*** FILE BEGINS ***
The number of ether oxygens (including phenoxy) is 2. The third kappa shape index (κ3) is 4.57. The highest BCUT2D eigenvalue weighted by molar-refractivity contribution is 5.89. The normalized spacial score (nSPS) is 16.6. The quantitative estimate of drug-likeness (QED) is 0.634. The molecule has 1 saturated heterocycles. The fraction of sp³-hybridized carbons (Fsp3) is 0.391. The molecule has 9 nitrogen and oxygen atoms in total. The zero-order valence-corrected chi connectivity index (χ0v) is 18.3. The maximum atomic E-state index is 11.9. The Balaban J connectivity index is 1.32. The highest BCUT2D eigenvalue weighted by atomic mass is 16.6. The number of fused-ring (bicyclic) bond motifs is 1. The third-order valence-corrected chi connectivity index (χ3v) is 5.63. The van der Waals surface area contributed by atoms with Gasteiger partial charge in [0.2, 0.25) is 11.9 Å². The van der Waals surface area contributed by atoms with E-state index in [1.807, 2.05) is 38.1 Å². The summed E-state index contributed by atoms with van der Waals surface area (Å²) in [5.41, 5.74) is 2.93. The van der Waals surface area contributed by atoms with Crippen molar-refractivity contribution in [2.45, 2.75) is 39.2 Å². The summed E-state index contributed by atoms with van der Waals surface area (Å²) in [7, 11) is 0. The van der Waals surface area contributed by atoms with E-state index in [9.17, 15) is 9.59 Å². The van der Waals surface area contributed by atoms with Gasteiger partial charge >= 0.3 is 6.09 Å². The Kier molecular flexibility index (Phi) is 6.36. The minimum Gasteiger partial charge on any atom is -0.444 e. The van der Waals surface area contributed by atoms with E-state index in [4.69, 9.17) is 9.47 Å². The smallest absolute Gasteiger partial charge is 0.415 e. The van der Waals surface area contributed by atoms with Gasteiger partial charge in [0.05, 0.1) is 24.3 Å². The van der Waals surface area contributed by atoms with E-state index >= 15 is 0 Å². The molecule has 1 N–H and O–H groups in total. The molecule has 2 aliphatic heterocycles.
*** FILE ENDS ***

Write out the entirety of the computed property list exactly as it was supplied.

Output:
The number of ether oxygens (including phenoxy) is 2. The third kappa shape index (κ3) is 4.57. The highest BCUT2D eigenvalue weighted by molar-refractivity contribution is 5.89. The normalized spacial score (nSPS) is 16.6. The quantitative estimate of drug-likeness (QED) is 0.634. The molecule has 1 saturated heterocycles. The fraction of sp³-hybridized carbons (Fsp3) is 0.391. The molecule has 9 nitrogen and oxygen atoms in total. The zero-order valence-corrected chi connectivity index (χ0v) is 18.3. The maximum atomic E-state index is 11.9. The Balaban J connectivity index is 1.32. The highest BCUT2D eigenvalue weighted by atomic mass is 16.6. The number of fused-ring (bicyclic) bond motifs is 1. The third-order valence-corrected chi connectivity index (χ3v) is 5.63. The van der Waals surface area contributed by atoms with Gasteiger partial charge in [0.2, 0.25) is 11.9 Å². The van der Waals surface area contributed by atoms with E-state index in [1.807, 2.05) is 38.1 Å². The summed E-state index contributed by atoms with van der Waals surface area (Å²) in [5.41, 5.74) is 2.93. The van der Waals surface area contributed by atoms with Crippen molar-refractivity contribution in [2.45, 2.75) is 39.2 Å². The summed E-state index contributed by atoms with van der Waals surface area (Å²) in [7, 11) is 0. The van der Waals surface area contributed by atoms with E-state index in [9.17, 15) is 9.59 Å². The van der Waals surface area contributed by atoms with Gasteiger partial charge >= 0.3 is 6.09 Å². The Kier molecular flexibility index (Phi) is 6.36. The minimum Gasteiger partial charge on any atom is -0.444 e. The van der Waals surface area contributed by atoms with E-state index in [4.69, 9.17) is 9.47 Å². The smallest absolute Gasteiger partial charge is 0.415 e. The van der Waals surface area contributed by atoms with Gasteiger partial charge in [0.05, 0.1) is 24.3 Å². The van der Waals surface area contributed by atoms with E-state index >= 15 is 0 Å². The molecule has 1 N–H and O–H groups in total. The molecule has 2 aliphatic heterocycles.